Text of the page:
The second place that we turn to is the learning design. Was the instruction not designed with the learner in mind? Was it not well “chunked” or paced? Was it not interactive and with appropriate scenarios and learner challenges? These are all good questions, and can often lead to useful ameliorations. If the topic is not perceived to be relevant or immediately applicable to the learner, transferable learning is unlikely to happen. Again, good learning designers will have avoided these problems in the first place, or be very good at seeing those flaws at an early implementation stage.

This post boils down to what the Serious eLearning Manifesto addresses.

This posts boils down to what the Serious eLearning Manifesto addresses.

The last place we focus the blame is on the learner. Or, perhaps better stated, the last place we publicly lay the blame is on the learner, though we are all well aware of some deep-seated variety of, “These folks will never get it, but we can say we’ve tried.” Leaving aside the misplaced emphasis on “getting it” rather than “doing it,” we are left that the learner is actually where the breakdown occurs.

If we think that’s the case, it remains the instructional designer’s problem to fix. The problem is NOT that people won’t or can’t learn, and transfer that learning. The problem is that we haven’t asked them to do so in a meaningful way.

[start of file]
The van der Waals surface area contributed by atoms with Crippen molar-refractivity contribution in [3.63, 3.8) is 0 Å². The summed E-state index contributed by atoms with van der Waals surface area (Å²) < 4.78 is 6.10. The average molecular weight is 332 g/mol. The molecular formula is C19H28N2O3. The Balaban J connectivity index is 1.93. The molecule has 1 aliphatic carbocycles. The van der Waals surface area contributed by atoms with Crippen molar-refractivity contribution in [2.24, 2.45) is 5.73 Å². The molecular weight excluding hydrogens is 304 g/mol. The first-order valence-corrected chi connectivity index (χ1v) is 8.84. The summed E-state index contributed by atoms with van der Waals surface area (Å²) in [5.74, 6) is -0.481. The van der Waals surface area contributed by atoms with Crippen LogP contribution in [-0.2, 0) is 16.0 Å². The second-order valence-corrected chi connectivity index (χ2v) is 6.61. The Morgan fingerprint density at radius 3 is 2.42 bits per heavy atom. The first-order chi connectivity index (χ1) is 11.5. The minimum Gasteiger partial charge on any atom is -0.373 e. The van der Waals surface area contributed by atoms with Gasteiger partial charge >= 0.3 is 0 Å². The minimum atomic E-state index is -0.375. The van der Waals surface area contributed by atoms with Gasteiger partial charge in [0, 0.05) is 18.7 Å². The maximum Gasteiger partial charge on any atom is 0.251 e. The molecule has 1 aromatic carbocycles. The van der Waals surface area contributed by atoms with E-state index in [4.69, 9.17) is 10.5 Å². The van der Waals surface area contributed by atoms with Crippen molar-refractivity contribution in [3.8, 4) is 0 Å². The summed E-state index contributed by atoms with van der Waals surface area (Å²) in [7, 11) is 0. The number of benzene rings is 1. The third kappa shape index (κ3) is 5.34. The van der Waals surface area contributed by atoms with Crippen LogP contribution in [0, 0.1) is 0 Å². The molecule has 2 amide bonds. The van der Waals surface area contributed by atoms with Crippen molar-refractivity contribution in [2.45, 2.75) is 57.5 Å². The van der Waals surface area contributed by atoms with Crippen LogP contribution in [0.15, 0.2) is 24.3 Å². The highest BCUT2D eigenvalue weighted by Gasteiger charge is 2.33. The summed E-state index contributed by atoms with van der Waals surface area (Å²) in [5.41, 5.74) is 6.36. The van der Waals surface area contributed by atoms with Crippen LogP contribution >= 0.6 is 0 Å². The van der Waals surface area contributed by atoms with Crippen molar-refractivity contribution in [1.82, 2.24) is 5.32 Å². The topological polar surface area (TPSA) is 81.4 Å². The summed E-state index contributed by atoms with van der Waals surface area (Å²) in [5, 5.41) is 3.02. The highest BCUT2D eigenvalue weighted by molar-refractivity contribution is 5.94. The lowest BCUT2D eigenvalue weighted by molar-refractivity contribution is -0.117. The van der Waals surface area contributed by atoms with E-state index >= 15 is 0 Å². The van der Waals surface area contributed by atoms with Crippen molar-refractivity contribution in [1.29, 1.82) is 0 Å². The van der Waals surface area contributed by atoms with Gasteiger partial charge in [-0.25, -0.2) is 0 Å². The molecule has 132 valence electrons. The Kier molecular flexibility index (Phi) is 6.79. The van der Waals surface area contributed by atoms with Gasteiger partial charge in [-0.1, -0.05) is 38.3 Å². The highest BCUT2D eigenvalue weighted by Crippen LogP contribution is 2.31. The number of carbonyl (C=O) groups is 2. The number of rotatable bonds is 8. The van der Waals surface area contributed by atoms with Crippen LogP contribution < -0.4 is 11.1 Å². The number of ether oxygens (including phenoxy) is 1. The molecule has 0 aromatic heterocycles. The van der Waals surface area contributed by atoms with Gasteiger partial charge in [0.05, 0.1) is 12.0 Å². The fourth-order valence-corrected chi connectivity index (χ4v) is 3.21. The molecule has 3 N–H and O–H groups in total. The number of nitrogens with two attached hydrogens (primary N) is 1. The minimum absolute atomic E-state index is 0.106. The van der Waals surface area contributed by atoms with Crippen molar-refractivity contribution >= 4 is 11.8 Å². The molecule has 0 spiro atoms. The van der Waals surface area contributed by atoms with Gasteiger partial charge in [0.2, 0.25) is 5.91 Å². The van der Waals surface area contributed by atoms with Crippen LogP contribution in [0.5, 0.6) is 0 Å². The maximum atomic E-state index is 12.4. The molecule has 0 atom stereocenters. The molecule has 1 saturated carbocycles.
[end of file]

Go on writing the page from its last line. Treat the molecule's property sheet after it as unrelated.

Work with people, not the content.

Information (content) is there for all. Learning is individually motivated, but also takes place in a social framework. If you give a music lover a new music player whose features are not so obviously designed as to be transparent (now there’s an interesting topic!), she will learn how to use it in a matter of minutes and be expert in a handful of hours. There’s no need for an instructional course. Why? The conditions are right for learning:

  • There is intrinsic motivation to figure it out.
  • The usefulness of taking the time to learn it is obvious (if it’s not, forget it).
  • The learner feels empowered to take the time to learn it; no people or forces are aligned that implicitly or explicitly say you’re wasting your time or that you don’t need to know it (or if there are, contrarian rebellion can be a useful force!).
  • There is an immediately (if perhaps only implied) social aspect to learning it; she’ll be one of the “cool kids” or will want to share the player—and her knowledge of it—with others.

The answer is not in our courseware, but in our design of the learning space. Empower learners to learn, provide the supports and freedom that encourage personal and social learning, and leave the tools and topics you want them to explore on the table.

Learning happens, every day. We just need to understand how to direct that in ways that benefit our learners and organizations. If our efforts are not yielding the desired results, examine the organization that is delivering those results.